Climate scientist Ed Hawkins uses a color scale to represent the change in annual global temperatures from 1850 to 2017.

Story highlights

Despite having La Niña, 2018 was 4th warmest year

20 hottest years have all occurred since 1997

Warming is worsening world hunger

Unprecedented heat and drought on multiple continents

CNN  — 

Another day, another alarming report about how climate change is not a future problem but rather one that is having severe effects all over the planet now.

This time, the report comes from the World Meteorological Organization, an intergovernmental organization of 191 national meteorological services, such as the US National Weather Service, the UK Met Office and the Australian Bureau of Meteorology.

The past four years have the been the hottest on record, going back to 1850, the report says, with the 20 hottest years on the list all occurring in the past 22 years.

Global average temperatures from five independent datasets. The chart shows the overall warming trend since the beginning of the last century, accelerating in the past several decades.

Global temperatures for January through October of this year have been 0.98 degrees Celsius (1.8 degrees Fahrenheit) above the pre-industrial average from 1850-1900 (the period before human-emitted greenhouse gases accumulated in the atmosphere to the point at which they began warming the planet).

2018 was not as hot as the previous three years, owing to the presence of La Niña, a cooling of the tropical waters in the Pacific Ocean that tends to bring down the global temperature; 2015 and 2016 had a strong El Niño that added to the globe’s warming trend.

Global average temperature anomalies for 2018. Notable climate features that are evident in the image include persistent heat over Europe and Northern Africa, a weak La Niña in the Pacific and continued warmth over the Arctic.

The past five years have been 1.04 degrees Celsius above average, which means we are more than two-thirds of the way to the 1.5 degrees Celsius goal set by the Paris Climate Agreement in December 2017.

“These are more than just numbers,” World Meteorological Organization Deputy Secretary-General Elena Manaenkova said. “Every fraction of a degree of warming makes a difference to human health and access to food and fresh water, to the extinction of animals and plants, to the survival of coral reefs and marine life.”

Last month, a dire report from the UN’s Intergovernmental Panel on Climate Change, the world’s scientific authority on climate change, said we could reach the 1.5 degree mark as soon as 2030 without immediate and unprecedented changes in our lifestyle and energy sources, and it warned of the worsening impacts from heat waves, droughts, sea level rise and food shortages as temperatures climb.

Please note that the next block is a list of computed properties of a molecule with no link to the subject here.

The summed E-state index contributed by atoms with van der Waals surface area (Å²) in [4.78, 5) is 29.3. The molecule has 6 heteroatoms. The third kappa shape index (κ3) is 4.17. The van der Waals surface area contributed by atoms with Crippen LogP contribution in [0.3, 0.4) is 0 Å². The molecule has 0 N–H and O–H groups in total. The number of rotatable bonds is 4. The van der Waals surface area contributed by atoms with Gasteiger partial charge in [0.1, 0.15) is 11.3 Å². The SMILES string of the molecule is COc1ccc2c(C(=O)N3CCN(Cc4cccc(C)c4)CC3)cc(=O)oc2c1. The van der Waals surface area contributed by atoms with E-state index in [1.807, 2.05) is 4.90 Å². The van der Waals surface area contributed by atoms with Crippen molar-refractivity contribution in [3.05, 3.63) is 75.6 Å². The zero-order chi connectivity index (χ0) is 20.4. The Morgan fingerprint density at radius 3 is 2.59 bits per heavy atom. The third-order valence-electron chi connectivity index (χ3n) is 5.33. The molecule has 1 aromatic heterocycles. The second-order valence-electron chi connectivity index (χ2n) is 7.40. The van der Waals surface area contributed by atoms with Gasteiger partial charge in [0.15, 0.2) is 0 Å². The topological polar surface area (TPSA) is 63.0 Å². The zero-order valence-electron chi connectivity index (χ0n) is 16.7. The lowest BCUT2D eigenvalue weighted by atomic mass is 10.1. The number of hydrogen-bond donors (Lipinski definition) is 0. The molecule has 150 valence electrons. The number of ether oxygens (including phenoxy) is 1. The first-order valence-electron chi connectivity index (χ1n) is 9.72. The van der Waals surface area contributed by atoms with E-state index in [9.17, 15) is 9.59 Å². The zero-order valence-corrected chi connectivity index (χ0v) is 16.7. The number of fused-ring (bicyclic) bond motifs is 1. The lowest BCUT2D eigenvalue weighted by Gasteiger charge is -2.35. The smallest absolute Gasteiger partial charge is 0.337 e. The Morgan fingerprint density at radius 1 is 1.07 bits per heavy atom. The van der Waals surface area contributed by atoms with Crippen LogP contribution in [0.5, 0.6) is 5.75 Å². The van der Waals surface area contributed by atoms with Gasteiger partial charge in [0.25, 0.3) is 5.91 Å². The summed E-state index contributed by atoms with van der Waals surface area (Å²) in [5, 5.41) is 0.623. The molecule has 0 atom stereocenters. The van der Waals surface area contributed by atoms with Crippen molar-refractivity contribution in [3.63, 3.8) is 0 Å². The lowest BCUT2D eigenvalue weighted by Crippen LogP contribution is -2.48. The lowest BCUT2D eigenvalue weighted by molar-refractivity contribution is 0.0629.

Thursday’s “State of the Climate Report in 2018” from the World Meteorological Organization once again shows that these impacts are here and will only get worse.

“We are not on track to meet climate change targets and rein in temperature increases,” Secretary-General Petteri Taalas said, a fact that was proved just Wednesday when a separate UN report on global climate emissions found that the world’s nations are woefully short of their goal to keep climate change below 2 degrees Celsius.

“Greenhouse gas concentrations are once again at record levels, and if the current trend continues, we may see temperature increases of 3 to 5 degrees Celsius by the end of the century. If we exploit all known fossil fuel resources, the temperature rise will be considerably higher,” he said.

Warming is worsening world hunger

Climate extremes are hitting the agriculture sector particularly hard, threatening to reverse gains in the fight to end malnutrition, the latest report said.

In 2017, the number of undernourished people rose to 821 million, ending a prolonged decline.

Severe droughts, aided by a strong El Niño in 2015-16 as well as numerous other extreme weather and climate events, contributed to the rise, according to the report.

Africa’s food security and malnutrition was the hardest-hit by climate events in 2017, affecting 59 million people in 24 countries; globally, 39 countries remain in need of external assistance for food.

Notable climate and weather events in 2018

2018 has featured several major weather and climate events, and although individual weather extremes are not solely caused by climate change, these types of events are expected to become more numerous, more widespread and more destructive as global temperatures rise.

Unprecedented heat and dry conditions in Europe, which saw temperatures in the 30s Celsius (90s Fahrenheit) all the way up to Scandinavia and the Arctic Circle, led to heavy crop losses in many countries.

Germany lost 43% of its maize and 21% of its potato crop, with production losses likely to be in the billions of euros, the report said.

A buoy lies on the dry Rhine riverbed on a searing hot day in Dusseldorf, Germany, in August.

South America also experienced crippling drought, with Argentina seeing the worst losses in agriculture, estimated at US $3.9 billion.

It has been an active year for tropical cyclones around the planet as well, with all four of the ocean basins in the Northern Hemisphere seeing more storms (70) than normal (53) for this point in the year.

The Northeast Pacific basin has seen record activity, tallying the highest “accumulated cyclone energy” (a measurement to express the destructive potential of a tropical cyclone that, when added together for all storms, gives a value for the overall year’s tropical activity) in its 29 named tropical systems in 2018.